JUST Egg Is On A Roll, Announces New Partnership With Bareburger And Silver Diner

By Nicole Rasul | SAN FRANCISCO, CA | Tuesday, April 16, 2019

JUST, a San Francisco-based food innovator, announced today a new partnership with Bareburger to bring the company's recently formulated plant-based egg patty to the restaurant's 34 U.S. locations. Additionally, the company announced a relationship with Silver Diner, a Mid-Atlantic eatery, to bring JUST Egg, the company's plant-based egg substitute, to the restaurant's menu in three states.

Already on offer at many restaurants across the country""Veggie Grill's fast-casual vegan was the first chain to include the product on their menu""JUST Egg has quickly gained a foothold in the fast-growing plant-based alternatives market.

A grocery rollout for the plant-based substitute has also been underway in recent months. JUST Egg can now be found at Publix, Wegmans and Harris Teeter, among other retailers, and as of this month, the product is now available at Whole Foods Markets across the country.

Also on offer through a slew of food service distributors like Sysco and US Foods, operators like Disneyland Park, Michigan State University and the Denver Broncos have included the product in their kitchens, according to Josh Tetrick, JUST's cofounder and CEO. In an interview, Tetrick called 2019, "the year that we really get it [JUST Egg] out there in the world more significantly."

Included in TIME's list of "The 10 Smartest Sustainable Products of 2018," JUST Egg is made from an isolated protein in the 4,400-year-old mung bean. Tetrick and his team spent five years crafting the product with the first task being finding a legume fit for the job. To date, the company claims to have sold the equivalent of more than 5 million chicken eggs through their plant-based alternative.

So, why is this important other than an obvious economic impact on America's egg industry? As JUST notes, "an egg is the world's most abundant animal protein and a part of our diet that consumes too many resources." According to the company, their plant-based egg substitute has a "40% smaller carbon footprint than leading chicken egg brands." Tetrick calls the sustainability aspect of the product "really important" to the brand.

Not only does JUST cut out intensive animal agriculture in the production of their products, which has been linked to a host of animal welfare and environmental issues, but the company has spent significant time finding a plant source for JUST Egg that has a small carbon footprint. JUST says that mung bean production results in "31% less CO2 emissions than soy, 35% less than corn, 59% less than wheat and 81% less than rice."

At a recent event at Milan, Ohio's Culinary Vegetable Institute, I had a chance to try JUST Egg in a slew of inventive courses crafted by a team of guest chefs from JUST in coordination with the team at the host kitchen. The most obvious use of the product in a soft egg scramble paired with pork belly was fantastic and looked, felt and tasted almost identical to its chicken-produced counterpart. Further experimentation of the product in brioche, pasta and a bevy of desserts blew me away.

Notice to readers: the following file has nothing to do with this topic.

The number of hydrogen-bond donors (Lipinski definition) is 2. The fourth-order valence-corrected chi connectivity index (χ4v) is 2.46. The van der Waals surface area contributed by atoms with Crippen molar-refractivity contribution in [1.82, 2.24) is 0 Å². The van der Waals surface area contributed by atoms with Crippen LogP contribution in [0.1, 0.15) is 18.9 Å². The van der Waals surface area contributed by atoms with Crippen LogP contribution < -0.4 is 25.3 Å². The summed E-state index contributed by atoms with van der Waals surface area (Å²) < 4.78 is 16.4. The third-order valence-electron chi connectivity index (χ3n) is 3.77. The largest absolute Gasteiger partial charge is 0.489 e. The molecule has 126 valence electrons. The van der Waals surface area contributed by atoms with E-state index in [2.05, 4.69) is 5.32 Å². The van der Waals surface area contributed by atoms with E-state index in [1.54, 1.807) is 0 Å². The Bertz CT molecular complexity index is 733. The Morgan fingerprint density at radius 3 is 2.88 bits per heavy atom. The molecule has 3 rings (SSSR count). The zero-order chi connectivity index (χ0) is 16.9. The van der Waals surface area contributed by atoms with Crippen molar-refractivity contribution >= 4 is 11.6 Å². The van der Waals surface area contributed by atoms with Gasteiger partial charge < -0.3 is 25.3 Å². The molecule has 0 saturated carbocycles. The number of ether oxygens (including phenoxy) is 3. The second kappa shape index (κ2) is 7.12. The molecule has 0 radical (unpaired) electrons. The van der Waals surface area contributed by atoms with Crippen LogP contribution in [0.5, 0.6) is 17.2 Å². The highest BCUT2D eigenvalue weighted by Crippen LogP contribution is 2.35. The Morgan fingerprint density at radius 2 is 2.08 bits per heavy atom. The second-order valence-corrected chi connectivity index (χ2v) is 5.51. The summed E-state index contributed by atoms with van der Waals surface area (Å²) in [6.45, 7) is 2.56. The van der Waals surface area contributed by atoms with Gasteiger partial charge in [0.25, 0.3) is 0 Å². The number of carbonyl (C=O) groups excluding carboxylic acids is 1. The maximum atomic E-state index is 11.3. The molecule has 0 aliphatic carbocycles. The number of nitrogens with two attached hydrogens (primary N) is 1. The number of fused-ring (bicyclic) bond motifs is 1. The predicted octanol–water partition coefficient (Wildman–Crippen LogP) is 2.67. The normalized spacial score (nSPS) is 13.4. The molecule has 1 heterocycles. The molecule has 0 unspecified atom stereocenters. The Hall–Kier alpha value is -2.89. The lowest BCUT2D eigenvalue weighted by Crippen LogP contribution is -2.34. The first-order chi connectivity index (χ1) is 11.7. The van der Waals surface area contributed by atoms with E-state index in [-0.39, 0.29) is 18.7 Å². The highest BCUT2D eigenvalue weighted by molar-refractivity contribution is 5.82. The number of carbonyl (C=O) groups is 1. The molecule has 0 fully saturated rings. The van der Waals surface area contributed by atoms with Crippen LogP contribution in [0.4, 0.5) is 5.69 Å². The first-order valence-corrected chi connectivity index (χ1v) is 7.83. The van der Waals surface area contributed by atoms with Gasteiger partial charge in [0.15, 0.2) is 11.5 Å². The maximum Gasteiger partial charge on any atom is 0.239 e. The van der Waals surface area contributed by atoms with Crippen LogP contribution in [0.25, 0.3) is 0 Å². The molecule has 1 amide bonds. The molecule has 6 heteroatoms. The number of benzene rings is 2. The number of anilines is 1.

Chris Jones, a chef and VP of product development for JUST, told the crowd that his team was there to "open your minds up to what food can be" about the night's menu. "It's wild what plants can do," he said while explaining JUST Egg's mung bean roots to the crowd.

Tetrick says that he takes pride in the fact that many consumers who buy JUST products are not vegan or vegetarian. He calls cultivating a broad spectrum of users "really important" to the company. "We never wanted to do this for just vegans," Tetrick says about JUST Egg during our phone interview. "We wanted to make it easier for everyone to eat a little bit better," he explains about the product, which contains no cholesterol or saturated fat and is similar in protein to a traditional chicken egg.

As I have reported, data released last year by The Good Food Institute showed that the plant-based alternatives market is a skyrocketing industry in the U.S. The September 2018 compilation noted that sales of plant-based foods now exceed $3.7 billion in the country.

Tetrick has witnessed the plant-based market boom firsthand. He claims that the biggest difference between now and seven years ago, when he started the company with Josh Balk, is that "back then, when people thought about plant-based food, they thought about vegan quinoa for their sister in Northern California, which was not something they necessarily wanted for themselves."

Tetrick says that today people approach the concept of plant-based alternatives differently. "When you say something is plant-based, people get a different set of notions in their head such as health and wellness, as well as sustainability," he tells me.

In a matter of weeks, the company plans to launch JUST Egg in China. As they enter the country, which has the world's largest egg industry, many will watch curiously to see how Chinese consumers respond to JUST's egg alternative. With roots in a centuries-old crop from the region, the country's consumers may embrace the product wholeheartedly.

For More Infromation Please contact:
Nicole Rasul

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